Mycophenolate mofetil treatment in dogs with serologically diagnosed acquired myasthenia gravis: 27 cases (1999–2008)

Curtis W. Dewey Department of Clinical Sciences, College of Veterinary Medicine, Cornell University, Ithaca, NY 14853

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 DVM, MS, DACVIM, DACVS
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Sofia Cerda-Gonzalez Department of Clinical Sciences, College of Veterinary Medicine, Cornell University, Ithaca, NY 14853

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Daniel J. Fletcher Department of Clinical Sciences, College of Veterinary Medicine, Cornell University, Ithaca, NY 14853

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Marcella F. Harb-Hauser Pet Emergency and Specialty Center of Marin, 901 E San Francisco Blvd, San Rafael, CA 94901

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Jonathan M. Levine Department of Veterinary Small Animal Clinical Sciences, College of Veterinary Medicine and Biomedical Sciences, Texas A&M University, College Station, TX 77843

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Britton L. Badgley Department of Clinical Sciences, College of Veterinary Medicine, Cornell University, Ithaca, NY 14853

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Natasha J. Olby Department of Clinical Sciences, College of Veterinary Medicine, North Carolina State University, Raleigh, NC 27606

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G. Diane Shelton Department of Pathology, School of Medicine, University of California-San Diego, La Jolla, CA 92093

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Abstract

Objective—To compare clinical outcome in dogs with serologically diagnosed acquired myasthenia gravis (MG) treated with pyridostigmine bromide (PYR) with that of dogs treated with mycophenolate mofetil (MMF) and PYR (MMF + PYR).

Design—Retrospective case series.

Animals—27 dogs.

Procedures—Medical records from August 1999 through February 2008 were reviewed to identify dogs with serologically diagnosed acquired MG treated with PYR or MMF + PYR. Data collected for each dog included signalment, whether the dog had megaesophagus or pneumonia (or both), thyroid hormone concentration, remission, time to remission, and survival time. Rates for detection of clinical signs and survival time were compared. Survival time was estimated via the Kaplan-Meier method. Influence of drug treatment protocol on likelihood of remission, time to remission, and survival time was examined. Effects of MMF treatment, megaesophagus, pneumonia, and low serum thyroid hormone concentration on time to remission and survival time were also analyzed.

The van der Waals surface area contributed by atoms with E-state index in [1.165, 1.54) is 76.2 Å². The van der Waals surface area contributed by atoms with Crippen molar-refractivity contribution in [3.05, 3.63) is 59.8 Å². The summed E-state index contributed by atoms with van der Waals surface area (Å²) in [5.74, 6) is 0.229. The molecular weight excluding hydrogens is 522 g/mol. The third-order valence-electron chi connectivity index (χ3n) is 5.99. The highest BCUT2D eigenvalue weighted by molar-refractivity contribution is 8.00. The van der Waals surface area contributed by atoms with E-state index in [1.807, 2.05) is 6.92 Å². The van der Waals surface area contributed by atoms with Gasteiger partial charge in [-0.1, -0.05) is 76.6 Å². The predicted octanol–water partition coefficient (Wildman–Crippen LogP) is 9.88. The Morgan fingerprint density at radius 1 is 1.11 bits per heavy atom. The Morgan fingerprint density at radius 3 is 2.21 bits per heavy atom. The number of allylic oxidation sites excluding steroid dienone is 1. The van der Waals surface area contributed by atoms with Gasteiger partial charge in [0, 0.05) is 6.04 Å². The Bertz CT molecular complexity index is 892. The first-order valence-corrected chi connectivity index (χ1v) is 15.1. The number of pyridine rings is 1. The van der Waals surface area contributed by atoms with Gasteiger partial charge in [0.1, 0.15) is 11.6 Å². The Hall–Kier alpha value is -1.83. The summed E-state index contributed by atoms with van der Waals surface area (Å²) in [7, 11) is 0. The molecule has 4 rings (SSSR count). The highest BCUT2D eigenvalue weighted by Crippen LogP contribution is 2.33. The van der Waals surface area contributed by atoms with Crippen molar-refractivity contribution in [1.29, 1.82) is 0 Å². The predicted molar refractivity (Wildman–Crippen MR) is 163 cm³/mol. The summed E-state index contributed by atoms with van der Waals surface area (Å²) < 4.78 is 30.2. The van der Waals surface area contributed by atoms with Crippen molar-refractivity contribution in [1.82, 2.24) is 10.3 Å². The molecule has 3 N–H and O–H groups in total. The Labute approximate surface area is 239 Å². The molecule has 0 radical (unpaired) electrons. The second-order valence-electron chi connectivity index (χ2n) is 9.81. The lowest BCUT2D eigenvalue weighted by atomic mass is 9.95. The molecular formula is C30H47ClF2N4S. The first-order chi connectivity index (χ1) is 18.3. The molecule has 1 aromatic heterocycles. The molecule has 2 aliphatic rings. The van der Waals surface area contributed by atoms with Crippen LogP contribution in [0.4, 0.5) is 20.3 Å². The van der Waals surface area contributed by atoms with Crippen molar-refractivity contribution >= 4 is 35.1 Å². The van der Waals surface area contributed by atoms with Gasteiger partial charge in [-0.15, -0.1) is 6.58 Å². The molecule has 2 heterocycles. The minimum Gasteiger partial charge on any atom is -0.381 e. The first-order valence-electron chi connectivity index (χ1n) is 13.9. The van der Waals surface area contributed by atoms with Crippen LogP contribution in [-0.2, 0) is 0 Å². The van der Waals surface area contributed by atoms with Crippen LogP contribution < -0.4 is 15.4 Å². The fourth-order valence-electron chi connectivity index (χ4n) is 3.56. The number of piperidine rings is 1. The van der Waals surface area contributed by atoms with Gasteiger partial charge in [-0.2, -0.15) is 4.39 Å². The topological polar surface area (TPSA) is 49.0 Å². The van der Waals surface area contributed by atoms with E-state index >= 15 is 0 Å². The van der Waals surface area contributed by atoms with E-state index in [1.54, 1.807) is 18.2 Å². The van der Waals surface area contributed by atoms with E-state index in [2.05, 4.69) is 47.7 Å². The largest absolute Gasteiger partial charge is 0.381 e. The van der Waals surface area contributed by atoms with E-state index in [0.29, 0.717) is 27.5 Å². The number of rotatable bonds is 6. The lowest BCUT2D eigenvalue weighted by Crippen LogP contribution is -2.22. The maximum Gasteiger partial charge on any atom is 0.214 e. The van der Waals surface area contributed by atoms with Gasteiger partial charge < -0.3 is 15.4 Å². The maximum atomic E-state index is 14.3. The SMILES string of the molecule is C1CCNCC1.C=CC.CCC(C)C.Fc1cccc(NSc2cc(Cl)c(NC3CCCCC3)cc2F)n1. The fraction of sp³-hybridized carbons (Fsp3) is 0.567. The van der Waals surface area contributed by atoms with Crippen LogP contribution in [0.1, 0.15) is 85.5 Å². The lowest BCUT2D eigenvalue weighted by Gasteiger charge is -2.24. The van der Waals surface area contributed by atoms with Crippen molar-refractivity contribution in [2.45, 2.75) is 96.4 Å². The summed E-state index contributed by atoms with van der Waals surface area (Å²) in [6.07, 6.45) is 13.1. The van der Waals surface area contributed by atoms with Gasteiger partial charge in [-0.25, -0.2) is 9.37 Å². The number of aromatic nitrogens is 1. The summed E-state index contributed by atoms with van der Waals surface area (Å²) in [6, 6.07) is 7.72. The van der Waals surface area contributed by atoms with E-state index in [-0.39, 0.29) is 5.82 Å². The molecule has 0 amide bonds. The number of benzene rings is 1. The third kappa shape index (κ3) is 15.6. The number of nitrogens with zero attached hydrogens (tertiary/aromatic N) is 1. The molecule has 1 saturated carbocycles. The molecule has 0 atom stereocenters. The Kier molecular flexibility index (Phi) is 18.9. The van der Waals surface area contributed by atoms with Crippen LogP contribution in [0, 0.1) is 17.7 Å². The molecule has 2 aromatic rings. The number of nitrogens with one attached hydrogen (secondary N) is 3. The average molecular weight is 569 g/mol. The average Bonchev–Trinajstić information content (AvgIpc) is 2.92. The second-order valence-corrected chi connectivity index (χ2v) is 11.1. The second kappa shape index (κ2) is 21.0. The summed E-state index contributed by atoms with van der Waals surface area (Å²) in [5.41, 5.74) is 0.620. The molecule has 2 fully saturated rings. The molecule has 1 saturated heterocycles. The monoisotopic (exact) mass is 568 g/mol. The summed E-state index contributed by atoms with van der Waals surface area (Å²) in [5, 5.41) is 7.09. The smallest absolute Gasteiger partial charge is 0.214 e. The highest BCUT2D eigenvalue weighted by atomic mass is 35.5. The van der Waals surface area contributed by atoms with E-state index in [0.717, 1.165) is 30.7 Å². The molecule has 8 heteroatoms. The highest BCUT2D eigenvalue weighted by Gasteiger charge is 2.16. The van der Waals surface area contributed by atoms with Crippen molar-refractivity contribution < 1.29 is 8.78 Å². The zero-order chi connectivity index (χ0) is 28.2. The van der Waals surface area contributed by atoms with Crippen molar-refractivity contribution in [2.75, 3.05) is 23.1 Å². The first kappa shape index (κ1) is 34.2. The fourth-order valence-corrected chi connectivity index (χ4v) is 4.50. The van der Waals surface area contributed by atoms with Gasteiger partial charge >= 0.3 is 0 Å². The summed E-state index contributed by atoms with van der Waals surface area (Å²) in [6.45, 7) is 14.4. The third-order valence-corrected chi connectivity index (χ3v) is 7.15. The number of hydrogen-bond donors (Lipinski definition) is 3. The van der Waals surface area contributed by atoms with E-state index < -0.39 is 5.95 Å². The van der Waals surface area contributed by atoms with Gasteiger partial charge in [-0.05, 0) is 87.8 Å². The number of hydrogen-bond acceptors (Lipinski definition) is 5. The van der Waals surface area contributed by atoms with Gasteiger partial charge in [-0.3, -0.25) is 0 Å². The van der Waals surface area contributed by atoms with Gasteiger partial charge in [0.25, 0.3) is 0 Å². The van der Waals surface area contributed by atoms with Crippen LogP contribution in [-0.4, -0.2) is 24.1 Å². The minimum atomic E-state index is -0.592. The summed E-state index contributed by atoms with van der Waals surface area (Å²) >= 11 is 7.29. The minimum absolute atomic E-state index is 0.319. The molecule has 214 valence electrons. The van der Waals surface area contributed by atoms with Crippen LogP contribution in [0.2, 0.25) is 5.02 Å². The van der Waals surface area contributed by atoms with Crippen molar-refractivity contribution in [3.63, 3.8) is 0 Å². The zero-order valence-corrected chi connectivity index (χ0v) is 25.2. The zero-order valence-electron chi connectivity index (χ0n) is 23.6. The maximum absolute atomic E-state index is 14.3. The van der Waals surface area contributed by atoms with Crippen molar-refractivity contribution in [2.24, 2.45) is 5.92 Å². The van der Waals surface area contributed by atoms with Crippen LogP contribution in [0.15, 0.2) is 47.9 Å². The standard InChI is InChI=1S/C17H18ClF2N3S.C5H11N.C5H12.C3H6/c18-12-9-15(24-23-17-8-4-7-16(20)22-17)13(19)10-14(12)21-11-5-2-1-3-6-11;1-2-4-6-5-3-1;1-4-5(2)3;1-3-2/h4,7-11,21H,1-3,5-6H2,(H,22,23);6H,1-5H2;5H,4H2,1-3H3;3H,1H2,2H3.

Results—12 dogs were treated with PYR, and 15 were treated with MMF + PYR. Mortality rates were 33% (PYR) and 40% (MMF + PYR). There was pharmacological remission in 5 and 6 dogs in the PYR and MMF + PYR groups, respectively. No significant differences were detected between treatment groups for remission rate, time to remission, or survival time. Megaesophagus, pneumonia, and low serum thyroid hormone concentration had no significant effect on time to remission or survival time for either treatment group.

Conclusions and Clinical Relevance—The results did not support routine use of MMF for the treatment of dogs with acquired MG.

Abstract

Objective—To compare clinical outcome in dogs with serologically diagnosed acquired myasthenia gravis (MG) treated with pyridostigmine bromide (PYR) with that of dogs treated with mycophenolate mofetil (MMF) and PYR (MMF + PYR).

Design—Retrospective case series.

Animals—27 dogs.

Procedures—Medical records from August 1999 through February 2008 were reviewed to identify dogs with serologically diagnosed acquired MG treated with PYR or MMF + PYR. Data collected for each dog included signalment, whether the dog had megaesophagus or pneumonia (or both), thyroid hormone concentration, remission, time to remission, and survival time. Rates for detection of clinical signs and survival time were compared. Survival time was estimated via the Kaplan-Meier method. Influence of drug treatment protocol on likelihood of remission, time to remission, and survival time was examined. Effects of MMF treatment, megaesophagus, pneumonia, and low serum thyroid hormone concentration on time to remission and survival time were also analyzed.

Results—12 dogs were treated with PYR, and 15 were treated with MMF + PYR. Mortality rates were 33% (PYR) and 40% (MMF + PYR). There was pharmacological remission in 5 and 6 dogs in the PYR and MMF + PYR groups, respectively. No significant differences were detected between treatment groups for remission rate, time to remission, or survival time. Megaesophagus, pneumonia, and low serum thyroid hormone concentration had no significant effect on time to remission or survival time for either treatment group.

Conclusions and Clinical Relevance—The results did not support routine use of MMF for the treatment of dogs with acquired MG.

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